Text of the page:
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Articulating A New Politics

Bidyut Chakrabarty

By Paranjoy Guha Thakurtha and Shankar Raghuraman
Sage Publications, Delhi, 2004, pp. 413, Rs. 350.00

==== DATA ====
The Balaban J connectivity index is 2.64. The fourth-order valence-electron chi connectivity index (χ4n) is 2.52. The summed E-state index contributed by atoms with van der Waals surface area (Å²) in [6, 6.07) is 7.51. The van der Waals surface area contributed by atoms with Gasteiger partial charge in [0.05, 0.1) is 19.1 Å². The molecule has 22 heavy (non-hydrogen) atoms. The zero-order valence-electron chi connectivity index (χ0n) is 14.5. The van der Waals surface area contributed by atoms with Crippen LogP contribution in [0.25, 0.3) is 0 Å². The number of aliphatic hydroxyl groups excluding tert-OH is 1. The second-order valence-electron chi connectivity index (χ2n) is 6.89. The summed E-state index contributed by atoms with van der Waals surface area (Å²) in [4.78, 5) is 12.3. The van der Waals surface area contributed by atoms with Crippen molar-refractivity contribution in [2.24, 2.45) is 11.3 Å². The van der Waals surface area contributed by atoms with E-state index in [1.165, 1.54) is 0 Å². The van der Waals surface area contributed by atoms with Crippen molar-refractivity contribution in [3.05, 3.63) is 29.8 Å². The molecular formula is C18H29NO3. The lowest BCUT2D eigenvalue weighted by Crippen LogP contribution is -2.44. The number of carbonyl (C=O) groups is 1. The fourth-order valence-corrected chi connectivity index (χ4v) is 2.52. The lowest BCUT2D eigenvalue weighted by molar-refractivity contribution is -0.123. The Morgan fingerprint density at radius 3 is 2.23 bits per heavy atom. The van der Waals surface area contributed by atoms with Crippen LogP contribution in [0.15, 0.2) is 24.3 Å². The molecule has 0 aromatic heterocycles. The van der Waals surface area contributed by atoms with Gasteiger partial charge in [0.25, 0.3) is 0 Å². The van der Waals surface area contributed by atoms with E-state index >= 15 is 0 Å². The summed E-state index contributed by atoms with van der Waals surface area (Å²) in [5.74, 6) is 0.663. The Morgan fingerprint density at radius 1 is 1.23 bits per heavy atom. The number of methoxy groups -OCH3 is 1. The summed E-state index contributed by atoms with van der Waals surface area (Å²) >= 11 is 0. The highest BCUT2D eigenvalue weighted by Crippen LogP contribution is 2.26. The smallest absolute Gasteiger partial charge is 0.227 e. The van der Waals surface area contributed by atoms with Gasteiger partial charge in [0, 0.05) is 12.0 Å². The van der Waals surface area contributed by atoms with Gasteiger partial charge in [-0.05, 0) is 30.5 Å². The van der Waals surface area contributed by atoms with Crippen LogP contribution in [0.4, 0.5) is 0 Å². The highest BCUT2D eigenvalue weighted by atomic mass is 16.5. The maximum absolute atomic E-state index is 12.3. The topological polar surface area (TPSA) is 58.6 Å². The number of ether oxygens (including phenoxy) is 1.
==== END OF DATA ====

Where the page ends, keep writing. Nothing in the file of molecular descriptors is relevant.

Indian politics is both coalitional and region- alized. As the successive poll results show, gone are the days of a single-party rule. The thirteenth Lok Sabha is illustrative of the stupendous achievement of the National Democratic Alliance (NDA) in sustaining a spirit of consensus among as many as twenty-four heterogeneous parties which were united only in their basic opposition to the Congress. The process that began in the 1967 state assembly elections seems to have struck roots in the Indian soil in view of the success of the NDA government in completing a full term of five years in power despite occasional hiccups. Given the track record of the past coalition governments, the earlier apprehension on the imminent disintegration of the NDA did not appear to be entirely unfounded. What probably held the disparate NDA partners was the National Agenda that contained issues of common interests and avoided completely those issues causing distrust among its constituents. Built on mutual trust and interests in perpetrating power, the NDA is also a break with the past when coalitions fizzled out largely due to personal feud based on mutual distrust and lack of experience in running a complex administration.  Examples can easily be multiplied. The 1967 experiment of coalition governments at the state levels did not last long and its disintegration within a very short period of time was attributed to ‘defection’ that drew not on ideology but on personal rivalry among ‘the leaders’ of political parties and groups to fulfill their personal goal. The 1989 National Front government and later the United Front government in 1996 were also victims of a political game in which the individual interests seemed to have guided the process responsible for the collapse of these governments in a shorter period than anticipated. As evident, although there has been a recurrence of coalition governments their consistent failures as politically stable formations have raised doubts about their feasibility especially when elections are an expensive affair.   Here the NDA government stands out dispelling the apprehension that coalition governments are not appropriate for India. Not only has it articulated a new politics underlining the importance of coalition as a time-tested method of accommodating diverse social, cultural, economic and political interests it has also established beyond doubt the capacity of a coalition government to sincerely pursue regional goals as well as complementary to what is conventionally defined as ‘national’ goals.   The 1990s have been a decade ...

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